Chinese Food in New York 100 Years Ago

January 15, 2016

Mapo tofu, the classic Sichuan dish that once seemed exotic to New Yorkers is now as ubiquitous as General Tso’s chicken (a sweet and purely American invention best consumed as a crossword clue). America is, at last, brimming with great Chinese food.

But it hasn’t always been like this. I’ve often written about the ways in which immigration laws drive the food we eat. If you want to read about the various changes in Chinese cooking in America, this 1994 review of Tang Pavillion lays it out.

If you don’t feel like reading it all, suffice it to say that until 1966 most Chinese restaurants in America served Cantonese food because most of the early immigrants came from the Pearl River Delta.  They were all men, they weren’t cooks, and they longed for a taste of home. They did their best to recreate familiar dishes but with a few exceptions (Cecilia Chiang‘s The Mandarin being a notable one), most of the food served in American Chinese restaurants did little to reflect the glories of Chinese cuisine.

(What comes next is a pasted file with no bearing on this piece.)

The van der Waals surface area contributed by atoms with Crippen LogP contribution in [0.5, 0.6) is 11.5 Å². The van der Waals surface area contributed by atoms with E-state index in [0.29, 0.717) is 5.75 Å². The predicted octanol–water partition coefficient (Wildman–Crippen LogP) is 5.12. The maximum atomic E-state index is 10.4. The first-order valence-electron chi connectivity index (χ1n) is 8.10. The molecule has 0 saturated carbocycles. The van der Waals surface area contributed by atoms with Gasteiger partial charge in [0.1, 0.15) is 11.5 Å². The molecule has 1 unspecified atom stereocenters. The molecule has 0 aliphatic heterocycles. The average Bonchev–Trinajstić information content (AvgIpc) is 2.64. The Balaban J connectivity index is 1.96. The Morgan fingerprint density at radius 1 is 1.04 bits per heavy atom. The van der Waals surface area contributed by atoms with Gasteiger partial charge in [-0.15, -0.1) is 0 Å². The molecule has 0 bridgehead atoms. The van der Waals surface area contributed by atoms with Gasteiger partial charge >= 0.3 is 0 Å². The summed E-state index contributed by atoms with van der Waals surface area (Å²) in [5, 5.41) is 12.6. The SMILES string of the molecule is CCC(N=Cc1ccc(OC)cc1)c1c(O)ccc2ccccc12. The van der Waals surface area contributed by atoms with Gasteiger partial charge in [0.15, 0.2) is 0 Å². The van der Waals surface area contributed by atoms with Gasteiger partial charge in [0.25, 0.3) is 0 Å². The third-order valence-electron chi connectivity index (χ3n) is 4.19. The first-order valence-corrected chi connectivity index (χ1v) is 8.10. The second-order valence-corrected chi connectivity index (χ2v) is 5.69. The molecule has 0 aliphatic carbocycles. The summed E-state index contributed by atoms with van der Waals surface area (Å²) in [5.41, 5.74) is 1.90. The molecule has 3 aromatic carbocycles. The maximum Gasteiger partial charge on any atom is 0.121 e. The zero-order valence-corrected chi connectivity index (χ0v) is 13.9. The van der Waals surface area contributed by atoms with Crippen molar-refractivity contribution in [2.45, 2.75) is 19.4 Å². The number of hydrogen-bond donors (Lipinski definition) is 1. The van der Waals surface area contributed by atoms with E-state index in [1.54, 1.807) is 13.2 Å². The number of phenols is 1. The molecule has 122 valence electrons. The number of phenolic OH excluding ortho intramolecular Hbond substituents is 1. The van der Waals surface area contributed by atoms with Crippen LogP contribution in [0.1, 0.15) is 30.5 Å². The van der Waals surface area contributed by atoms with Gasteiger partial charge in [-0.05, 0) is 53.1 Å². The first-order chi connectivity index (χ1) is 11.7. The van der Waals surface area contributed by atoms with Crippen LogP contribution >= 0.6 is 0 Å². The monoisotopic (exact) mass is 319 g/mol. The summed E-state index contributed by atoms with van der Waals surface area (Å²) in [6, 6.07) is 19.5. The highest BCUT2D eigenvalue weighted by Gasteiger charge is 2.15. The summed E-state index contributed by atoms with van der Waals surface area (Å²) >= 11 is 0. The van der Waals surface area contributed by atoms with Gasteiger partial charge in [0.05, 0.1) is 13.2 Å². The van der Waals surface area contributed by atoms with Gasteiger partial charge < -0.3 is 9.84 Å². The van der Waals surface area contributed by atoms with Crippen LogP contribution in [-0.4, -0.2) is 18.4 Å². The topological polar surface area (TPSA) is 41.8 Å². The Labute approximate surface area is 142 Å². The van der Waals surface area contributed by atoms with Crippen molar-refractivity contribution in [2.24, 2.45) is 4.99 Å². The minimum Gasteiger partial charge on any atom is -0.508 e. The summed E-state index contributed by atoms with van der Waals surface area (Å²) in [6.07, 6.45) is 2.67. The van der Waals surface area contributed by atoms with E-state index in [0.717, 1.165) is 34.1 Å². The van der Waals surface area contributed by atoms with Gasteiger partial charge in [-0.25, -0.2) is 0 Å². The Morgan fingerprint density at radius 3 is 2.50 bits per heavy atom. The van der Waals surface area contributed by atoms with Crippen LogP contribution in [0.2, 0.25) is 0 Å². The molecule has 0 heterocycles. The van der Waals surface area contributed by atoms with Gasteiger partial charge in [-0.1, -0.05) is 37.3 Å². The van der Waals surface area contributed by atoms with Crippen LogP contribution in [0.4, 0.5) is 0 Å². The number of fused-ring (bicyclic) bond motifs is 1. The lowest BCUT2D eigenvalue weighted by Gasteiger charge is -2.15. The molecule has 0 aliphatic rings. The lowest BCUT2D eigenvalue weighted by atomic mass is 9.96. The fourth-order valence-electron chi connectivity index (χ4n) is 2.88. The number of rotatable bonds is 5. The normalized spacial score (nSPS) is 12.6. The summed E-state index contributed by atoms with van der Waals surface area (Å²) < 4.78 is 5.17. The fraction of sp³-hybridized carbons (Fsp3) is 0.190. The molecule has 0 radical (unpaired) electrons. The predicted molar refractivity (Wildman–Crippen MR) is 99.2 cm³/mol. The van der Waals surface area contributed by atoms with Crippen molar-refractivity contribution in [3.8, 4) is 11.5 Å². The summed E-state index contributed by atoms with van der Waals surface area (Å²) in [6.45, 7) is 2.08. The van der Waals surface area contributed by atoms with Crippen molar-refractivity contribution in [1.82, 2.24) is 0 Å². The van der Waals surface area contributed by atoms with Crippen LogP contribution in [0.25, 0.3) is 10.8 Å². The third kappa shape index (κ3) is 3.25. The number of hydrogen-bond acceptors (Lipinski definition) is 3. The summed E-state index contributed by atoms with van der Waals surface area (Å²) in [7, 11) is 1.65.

The New York Public Library recently digitized its menu collection, and I went looking for the oldest Chinese restaurant menu I could find. Fascinating: just look at some of these dishes! Chop suey was invented in this country, but it approximates a method of stir-frying leftover scraps popular in Toy San, in Guangdong Province. Many of these dishes, however, are purely American.

Rice with maple syrup anyone?

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This is a different Chinatown restaurant, on Mott Street, in a 1907 photograph. I’m struck by both the elegance and diversity of the crowd.. Screen Shot 2016-01-12 at 11.25.21 AM


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